hrtechoutlook

HR Tech...What can We Learn from Consumer Technology?

By John Healy, VP and Managing Director, Kelly Services

John Healy, VP and Managing Director, Kelly Services

The HR Technology marketplace has been sized at $148 billion globally, and it is flush with fresh investments from, what CB Insights has declared, 145+ startups reinventing Human Resources. Yet despite all of this investment and disruption, when you spend time with hiring managers and talent alike, the sentiment is the same: the hiring process is not working well as it could be. Consistent market feedback says there’s an over-deployment and under-utilization of talent, coupled with a failure to leverage human-centric design in products and processes.

If we all accept that running away from the technology is not the right answer, where can we turn to identify a better approach to achieve the business outcomes we are after? At Kelly, we chose to explore an area where technology adoption is increasing at exponential rates and where user experiences are constantly challenged and improved – consumer technology.

The way we as consumers interact with technology is changing in a positive way, and the expectations we have of the brands whose products we purchase is also changing.

In the workplace it’s no different.

As a workforce solutions provider that has operated in global markets for over 70 years, we believe that if companies view their workforces as consumers with complex behaviors and evolving demands, then they would be better positioned to gain competitive advantage in attracting and engaging talent.

So, we took a deeper look. First, we engaged the right research partner. Stylus combines in-house trend expertise with bespoke research and incisive insights from a network of global experts to put us inside the minds, lives and intentions of tomorrow’s consumers.

Second, we established three core beliefs:

• Tomorrow’s workers will be more demanding. Future employees will expect their employers to deploy all of the flexible, personalized and collaborative behaviors of their favorite brands and services. Companies will have to find new ways to understand talents’ motivators and enable their passions.

• It’s no longer enough that technologies and digital services work well. Consumers expect them to work seamlessly from the beginning, and to work together, wherever they are.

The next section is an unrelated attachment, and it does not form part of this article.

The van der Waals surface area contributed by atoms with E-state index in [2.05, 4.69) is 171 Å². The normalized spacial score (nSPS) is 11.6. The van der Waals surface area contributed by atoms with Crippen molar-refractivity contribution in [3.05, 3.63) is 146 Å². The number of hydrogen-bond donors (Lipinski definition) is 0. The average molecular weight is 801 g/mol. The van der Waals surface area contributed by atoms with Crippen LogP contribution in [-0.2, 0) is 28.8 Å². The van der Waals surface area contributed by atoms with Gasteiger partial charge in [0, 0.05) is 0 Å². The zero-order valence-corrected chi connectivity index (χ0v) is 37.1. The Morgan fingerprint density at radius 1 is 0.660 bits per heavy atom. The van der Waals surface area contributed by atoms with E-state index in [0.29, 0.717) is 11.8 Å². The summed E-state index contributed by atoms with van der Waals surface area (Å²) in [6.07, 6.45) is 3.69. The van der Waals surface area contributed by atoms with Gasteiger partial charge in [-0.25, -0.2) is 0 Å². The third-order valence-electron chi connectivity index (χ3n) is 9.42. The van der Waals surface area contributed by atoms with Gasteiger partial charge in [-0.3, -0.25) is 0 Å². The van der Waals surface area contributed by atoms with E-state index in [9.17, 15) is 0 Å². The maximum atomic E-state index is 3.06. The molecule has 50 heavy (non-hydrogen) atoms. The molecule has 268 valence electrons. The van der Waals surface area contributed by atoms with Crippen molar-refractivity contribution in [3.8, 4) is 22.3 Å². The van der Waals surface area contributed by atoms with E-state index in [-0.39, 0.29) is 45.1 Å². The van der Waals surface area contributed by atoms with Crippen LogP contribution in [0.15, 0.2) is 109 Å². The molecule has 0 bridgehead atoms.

• Increasingly mobile and fluid lives mean that engagements with brands and services have to work across multiple devices and respond appropriately based on context and location.

…and one critical question to answer:

• How will changing consumer trends affect the world of work?

In working through the research process, we were able to identify eight specific consumer trends that, when understood collectively, can help companies identify what actions to take to improve their brand positioning in front of their internal consumers – their workforce!

"We believe that if companies view their workforces as consumers with complex behaviors and evolving demands, then they would be better positioned to gain competitive advantage in attracting and engaging talent"

Eight Key Trends:

1.Search for Purpose
2.Multiple Me
3.The Understood Self
4.Algorithm-led Discovery
5.Seeking Experiences
6.Embedded Assistance
7.Third Spaces
8.The Connected City

Through a detailed analysis within each of these trends, we have identified three opportunities where organizations have taken action and are yielding value as a result of this research:

1. Organizations are maximizing their existing investments.
They are engaging with Diversity & Inclusion and Marketing teams – the latter of which oversee B2C relationships and can facilitate fantastic learning opportunities to understand the consumer better. So, leverage them. Capture the stories of the consumers inside your organization – your Talent Acquisition team is likely doing it already – and share them internally and externally.

2. Organizations are co-creating.
Employers and service providers alike have had to learn and adapt to the rise of the gig economy as more talent opts in to non-salaried roles that better suite their lifestyles. Don’t be afraid to curate communities and encourage people to opt in! Communication is key here.

3. Organzations are tapping into data strategy and collection.
Start working with algorithms to test your hypotheses about how your workforce wants to work. Once you’ve captured demographic data, ensure that you are also capturing sentiment data that will allow you to recognize new behavioral patterns and make personal connections with talent.

I hope you’ll join us as we unpack each of the Eight Key Trends of the research we’ve conducted with Stylus. If you are interested in learning more about the research or have stories to share about how you are engaging your workforce in the same ways that you engage your consumers, please comment below or engage with us on LinkedIn.

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